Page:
BUILDING A DATABASE FOR NANOMATERIAL EXPOSURE
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Nanomaterials is a type of material with more advanced properties than conventional materials, and both scientists and engineers have a strong motivation to apply them in lots of areas. However, before they are widely applied, it is necessary to understand their toxicity on organisms. To date, large amounts of studies have explored the toxicity of nanomaterials, and they have greatly helped people understand how nanomaterials impact organisms. However, the developing speed of this field is getting slower because it is becoming more difficult for researchers to effectively search for information they need. Building a user-friendly database for nanomaterials and bioactivity is the main objective of this project and it is also an effective solution to address this problem by strengthening the information dissemination in this field. Based on the basic database structure developed by researchers in the Center of Environmental Implications of Nanotechnology (CEINT), exposure data for carbon nanotubes (CNTs) will be collected and imported into the database, and in the meanwhile, the database structure will be further optimized to fit new dataset imported. The method of this project is based on five steps: 1. Finding related studies and sources. 2. Extracting data from sources. 3. Preparing source files for the database. 4. Imputing data into MySQL database. 5. Query data from the database. The database consists of six sections: 1. Materials section: Recording the properties of nanomaterials tested in each study. 2. Environmental System section: Describing the environmental system in which the study was conducted. 3. Biological System section: Recording information about the organisms chosen to conduct exposure experiments. 4. Functional Assay section: Recording the assay that provides a parameter that can be used to describe fate or effects of nanomaterials exposure. 5. Study section: Serving as the main section to connect each previous part and functionalize the whole database. 6. Study_PI_Publication section: Recording information about primary investigator and publication, and connecting this information with Study table. Based on this database structure, I have imported data from 21 studies for CNTs into the database. The whole database works well and several applications have been developed. In my project report, two applications are introduced in detail. Application #1: The impacts of exposing the same organism to different CNTs. Different CNTs usually have different impacts on the same organism. However, most of studies usually focus on one of more types of CNTs. It would be a time-consuming process to review all published papers to understand how organism responds to different CNTs exposure. Building a database is an effective way to help reduce time for searching data. In this project, I targeted at C.elegans as an example to show this application. As a result, C.elegans were exposed to three types of CNTs, and about 359 functional assays were found. Further analysis was conducted based on this selected data. Application #2: The impacts of exposing the same type of CNTs to different organisms. The Same type of CNTs may have different impacts on different organisms. The database is a useful tool to help address this issue. In this project, I wanted to know how single wall carbon nanotubes (SWCNTs) influence different organisms. As a result, among all the dataset stored in my database, there were six organisms were exposed to SWCNTs and considerable amount of functional assays were conducted post SWCNTs exposure. However, currently, the impacts of exposing the same CNTs to different organisms are incomparable, because of following reasons. The first one is that CNTs used in each study is not completely the same, although they are called with the same name. The second is that, due to the limited amount of data, all functional assays are different, and it means that simple comparison is not available to know which organism are more vulnerable to CNTs exposure. This report also provides several key points of the database and recommendations to make a better database for nanomaterials exposure and boost the development of the field of nanomaterials safety. 1. The database can help researchers to avoid doing redundant studies and strengthen the communication between them. Moreover, it is a different search engine by focusing on specific study instead of keywords that is applied by conventional search method 2. The database structure should be further optimized in order to better fit the newly imported dataset. 3. The data quantity can be further expanded by developing a platform for database users to self-report their data. 4. Designing a series of standards for conducting exposure experiment and nanomaterials manufacturing will help to make the results of different studies more comparable. It is also an effective way to help increase the usability of dataset imported into the database. 5. Designing a series of indices, which include results of some normal tests (e.g. biouptake, death rate) and other important biomarkers. Based on analyzing these indices, a model can be built to evaluate the toxicity of exposing a certain type of nanomaterial to an organism.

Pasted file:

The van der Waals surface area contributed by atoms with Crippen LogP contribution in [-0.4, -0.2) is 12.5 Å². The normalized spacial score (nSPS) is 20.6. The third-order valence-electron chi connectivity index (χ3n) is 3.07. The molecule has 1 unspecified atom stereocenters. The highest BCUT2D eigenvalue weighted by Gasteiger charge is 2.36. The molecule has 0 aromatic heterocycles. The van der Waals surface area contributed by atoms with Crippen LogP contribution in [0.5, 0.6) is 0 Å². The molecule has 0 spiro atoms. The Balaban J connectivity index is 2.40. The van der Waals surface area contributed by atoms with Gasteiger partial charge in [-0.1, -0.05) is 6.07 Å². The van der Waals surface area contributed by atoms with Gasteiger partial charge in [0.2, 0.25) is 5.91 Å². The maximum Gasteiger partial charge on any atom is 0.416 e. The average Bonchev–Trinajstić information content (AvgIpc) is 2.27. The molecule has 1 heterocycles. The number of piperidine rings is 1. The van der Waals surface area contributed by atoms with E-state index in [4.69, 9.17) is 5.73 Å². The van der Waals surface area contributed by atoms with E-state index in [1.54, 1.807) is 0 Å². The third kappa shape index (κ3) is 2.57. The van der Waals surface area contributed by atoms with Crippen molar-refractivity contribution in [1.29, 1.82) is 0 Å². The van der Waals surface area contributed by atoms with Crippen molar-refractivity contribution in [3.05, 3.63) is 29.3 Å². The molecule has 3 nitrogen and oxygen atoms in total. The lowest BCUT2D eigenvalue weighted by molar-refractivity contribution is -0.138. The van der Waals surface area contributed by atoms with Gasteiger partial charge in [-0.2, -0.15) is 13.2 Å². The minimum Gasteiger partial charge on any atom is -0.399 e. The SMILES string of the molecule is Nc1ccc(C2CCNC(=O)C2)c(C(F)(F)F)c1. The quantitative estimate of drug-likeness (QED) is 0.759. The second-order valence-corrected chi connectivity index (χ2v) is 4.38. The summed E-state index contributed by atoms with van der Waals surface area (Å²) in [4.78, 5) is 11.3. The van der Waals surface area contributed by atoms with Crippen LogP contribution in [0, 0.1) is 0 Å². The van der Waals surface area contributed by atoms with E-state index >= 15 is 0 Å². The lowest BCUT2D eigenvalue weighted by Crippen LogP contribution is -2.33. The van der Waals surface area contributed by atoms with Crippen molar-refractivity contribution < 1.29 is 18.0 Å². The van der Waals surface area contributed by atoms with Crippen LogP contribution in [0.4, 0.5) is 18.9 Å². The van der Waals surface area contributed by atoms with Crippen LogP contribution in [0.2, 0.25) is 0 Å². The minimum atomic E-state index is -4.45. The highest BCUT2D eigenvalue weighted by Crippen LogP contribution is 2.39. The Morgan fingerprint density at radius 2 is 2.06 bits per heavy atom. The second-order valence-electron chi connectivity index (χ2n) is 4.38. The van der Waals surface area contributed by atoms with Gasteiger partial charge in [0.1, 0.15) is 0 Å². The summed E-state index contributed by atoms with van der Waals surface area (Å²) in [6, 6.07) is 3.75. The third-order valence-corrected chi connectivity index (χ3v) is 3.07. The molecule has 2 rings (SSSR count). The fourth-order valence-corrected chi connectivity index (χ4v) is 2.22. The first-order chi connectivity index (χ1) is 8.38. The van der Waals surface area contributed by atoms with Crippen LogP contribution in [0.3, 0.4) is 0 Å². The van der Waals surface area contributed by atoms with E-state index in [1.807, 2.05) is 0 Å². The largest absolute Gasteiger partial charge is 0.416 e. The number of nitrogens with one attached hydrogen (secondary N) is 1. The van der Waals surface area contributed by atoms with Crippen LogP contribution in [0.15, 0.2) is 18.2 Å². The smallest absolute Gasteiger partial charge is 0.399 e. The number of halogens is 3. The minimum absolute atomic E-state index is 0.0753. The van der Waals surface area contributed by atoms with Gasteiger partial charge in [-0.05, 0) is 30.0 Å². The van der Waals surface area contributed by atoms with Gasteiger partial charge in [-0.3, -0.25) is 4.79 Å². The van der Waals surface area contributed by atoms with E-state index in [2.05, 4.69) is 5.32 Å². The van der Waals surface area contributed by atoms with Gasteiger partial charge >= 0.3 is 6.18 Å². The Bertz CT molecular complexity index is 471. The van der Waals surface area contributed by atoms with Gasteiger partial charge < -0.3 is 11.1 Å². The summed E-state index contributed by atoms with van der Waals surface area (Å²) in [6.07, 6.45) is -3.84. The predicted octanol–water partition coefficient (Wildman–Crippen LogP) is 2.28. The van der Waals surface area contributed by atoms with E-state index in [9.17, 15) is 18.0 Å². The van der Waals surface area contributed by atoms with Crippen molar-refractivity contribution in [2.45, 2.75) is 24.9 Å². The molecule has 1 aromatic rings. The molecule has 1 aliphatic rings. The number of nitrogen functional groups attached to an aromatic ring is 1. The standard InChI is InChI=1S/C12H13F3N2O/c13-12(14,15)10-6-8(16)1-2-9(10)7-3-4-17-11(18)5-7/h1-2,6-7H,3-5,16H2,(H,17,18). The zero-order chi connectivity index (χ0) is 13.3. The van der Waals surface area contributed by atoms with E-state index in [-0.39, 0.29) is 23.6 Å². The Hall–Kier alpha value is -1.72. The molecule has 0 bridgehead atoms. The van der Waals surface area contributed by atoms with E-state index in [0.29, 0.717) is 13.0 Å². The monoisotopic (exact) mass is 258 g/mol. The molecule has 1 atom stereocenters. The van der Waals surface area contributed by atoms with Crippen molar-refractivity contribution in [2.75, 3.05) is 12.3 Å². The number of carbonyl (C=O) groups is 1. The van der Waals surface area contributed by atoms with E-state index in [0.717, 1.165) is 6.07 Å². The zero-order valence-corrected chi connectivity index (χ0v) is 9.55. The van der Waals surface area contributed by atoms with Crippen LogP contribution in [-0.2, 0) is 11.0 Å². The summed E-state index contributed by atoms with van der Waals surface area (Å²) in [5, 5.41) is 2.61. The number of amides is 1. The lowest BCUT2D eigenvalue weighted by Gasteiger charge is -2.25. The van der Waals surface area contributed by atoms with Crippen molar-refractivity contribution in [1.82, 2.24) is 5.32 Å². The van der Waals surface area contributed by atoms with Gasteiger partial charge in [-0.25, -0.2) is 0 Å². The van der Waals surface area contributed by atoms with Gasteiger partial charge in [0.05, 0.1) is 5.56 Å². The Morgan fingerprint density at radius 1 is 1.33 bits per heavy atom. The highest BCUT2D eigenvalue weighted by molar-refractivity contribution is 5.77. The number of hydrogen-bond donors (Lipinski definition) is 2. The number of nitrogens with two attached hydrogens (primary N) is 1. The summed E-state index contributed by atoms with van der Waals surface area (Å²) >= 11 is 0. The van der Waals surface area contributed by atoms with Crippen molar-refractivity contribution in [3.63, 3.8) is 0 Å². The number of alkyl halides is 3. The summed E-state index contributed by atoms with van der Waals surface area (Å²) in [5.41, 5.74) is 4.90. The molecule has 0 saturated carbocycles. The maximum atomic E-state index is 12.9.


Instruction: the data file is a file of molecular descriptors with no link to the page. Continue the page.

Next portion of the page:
CitationHe, Linchen (2015). BUILDING A DATABASE FOR NANOMATERIAL EXPOSURE. Master's project, Duke University. Retrieved from https://hdl.handle.net/10161/9626.
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